a few smaller and more regular encamp- kee, and salaamed rather in a courteous either side, coinmunicating with each other ments belonging to particular chiefs, with manner. At this there was a loud cry of above, in some places, by small bridges their followers better armed and mounted. all his followers near, who sung out his tithrown across the street. These houses The sounds, 100, of neighings, of drums, tles and the honour he had done us, &c. are of stone or brick; and many of them of horns, and fire arms; and, occasionally, And all salaamed themselves profoundly. are painted either in plain colours or the piercing trump of the elephant, min- • I looked down on the chiefs under stripes, or with representations of the Hin- gled in confusion with the hum of a popu- us, and saw that they eyed us most haughdoo deities. Every bazaar or street con- lation, loud, busy, and tumultuous, tell tily, which very much increased the effect tajning shops, you find a little, and but you, convincingly, the trade bere is war: they would otherwise have produced. a little, wider than the others. Shops here the manufactures are of arms.
They were armed with lances, scymitar, stand in distinct and separate streets, ac- Many years, however, has the Mah- and shield, creese and pistol ; wore, some cording to their goods and trades. In ratta camp happily been stationary. Nor shawls, some tissues, some plain muslin one, all are embroiderers in muslin, which is there treasure in the coffers, or energy or cotton; were all much wrapped in they work here in gold and silver most in the councils of Scindiah, who now clothing; and wore, almost all, a large beautifully; in another, silk-merchants ; stands a power, isolated, helpless, and fold of muslin, tied over the turban-top; in another are displayed shawls ; in some, without hope ever again effectually to set which they fasten under the chin; and shops filled only with slippers ; in one, it in motion. From a prodigious host, it which, strange as it may sound to those jewel-merchants; in the next, mere lapi- has dwindled in numbers greatly; in effi- who have never seen it, looks warlike, daries. Several contiguous streets are ciency and readiness of equipinent, still and is a very important defence to the. filled entirely with the workmen in brass, more: perhaps not more than seven thou- sides of the neck.' who make the small brazen idols; also sand mounted men are in his camp; about the various urns, dishes, vessels, lamps, three brigades of infanty; his artillery darrie Chieftain, who, with a large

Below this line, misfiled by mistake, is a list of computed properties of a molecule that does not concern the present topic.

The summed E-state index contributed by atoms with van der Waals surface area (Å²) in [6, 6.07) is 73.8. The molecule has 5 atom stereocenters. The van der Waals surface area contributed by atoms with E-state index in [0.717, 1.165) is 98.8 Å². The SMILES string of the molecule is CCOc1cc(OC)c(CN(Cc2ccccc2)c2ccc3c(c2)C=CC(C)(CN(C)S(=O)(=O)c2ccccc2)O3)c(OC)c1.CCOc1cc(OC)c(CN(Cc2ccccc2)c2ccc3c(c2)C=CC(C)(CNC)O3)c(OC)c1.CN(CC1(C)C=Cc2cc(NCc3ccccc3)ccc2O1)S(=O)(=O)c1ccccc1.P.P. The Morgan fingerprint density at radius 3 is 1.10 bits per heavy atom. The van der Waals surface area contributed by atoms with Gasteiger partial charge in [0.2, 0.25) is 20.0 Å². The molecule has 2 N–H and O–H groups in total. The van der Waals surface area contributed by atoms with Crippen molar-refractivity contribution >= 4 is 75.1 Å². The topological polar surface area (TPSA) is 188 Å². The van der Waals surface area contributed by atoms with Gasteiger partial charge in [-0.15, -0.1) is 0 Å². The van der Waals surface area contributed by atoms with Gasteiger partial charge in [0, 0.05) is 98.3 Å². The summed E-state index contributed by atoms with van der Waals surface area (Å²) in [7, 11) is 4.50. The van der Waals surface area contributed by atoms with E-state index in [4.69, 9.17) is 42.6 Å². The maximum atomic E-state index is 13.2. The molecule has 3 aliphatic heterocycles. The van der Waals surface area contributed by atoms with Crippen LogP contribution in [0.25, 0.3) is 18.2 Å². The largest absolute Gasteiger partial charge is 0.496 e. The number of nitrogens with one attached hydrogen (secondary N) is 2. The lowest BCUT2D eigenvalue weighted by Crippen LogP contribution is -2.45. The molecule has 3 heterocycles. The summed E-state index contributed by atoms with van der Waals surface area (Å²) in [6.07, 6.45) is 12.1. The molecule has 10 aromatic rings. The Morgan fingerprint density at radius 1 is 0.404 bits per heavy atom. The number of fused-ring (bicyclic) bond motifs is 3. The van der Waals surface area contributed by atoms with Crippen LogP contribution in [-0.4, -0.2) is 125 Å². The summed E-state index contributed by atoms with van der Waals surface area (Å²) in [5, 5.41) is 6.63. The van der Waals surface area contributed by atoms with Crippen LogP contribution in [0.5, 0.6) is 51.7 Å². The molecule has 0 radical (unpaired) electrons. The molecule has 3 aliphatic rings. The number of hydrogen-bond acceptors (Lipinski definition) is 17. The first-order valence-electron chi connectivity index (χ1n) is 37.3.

Of the death of Seetoo, the Pinwhich the Hindoos require either for do- alone fine, and disproportionately so ; his mestic or sacred purposes. These shops stores miserably low.'
army, plundered the Deccan, we are make a very bright and showy, display;
• In traversing this rude irregular enand, from the ancient forms, various sizes
• He escaped from the fortress of Asand patterns of their vessels, attract your horses picketted in circles with the rider's seergbur, a few days before our troops attention strongly: of the naked officiating brahmins indeed, spear planted in the ground at each head- invested it. Without followers, without
rope; men lying on their horse-furniture, friends, he crossed the Nerbuddah, and but you also see here a distinct class of pillowed on their
shields, or busy cook" directed his flight porthwards. A few wealthy brahmins, most richly dressed in ing, or cleaning their horses and arms.
days afterwards, his horse was found wanfine muslin, turbans, vests of the most Their women making fires, fetching was dering without a rider; and, on the borbeautiful silks, and valuableshawls. Their ter, and bringing in grass; their children der of the jungle, dear some bye-read, conveyances out of the city are the open of all sizes at play in the dust naked. native palanquins, with crimson canopies, All these were features, to the eye of the stuffed with cotton, so as to render it sabre
* A garment of cloth, or silk, quilted and or hackrees, sometimes very handsome, | European officer, strange and interesting. I proos."
we met were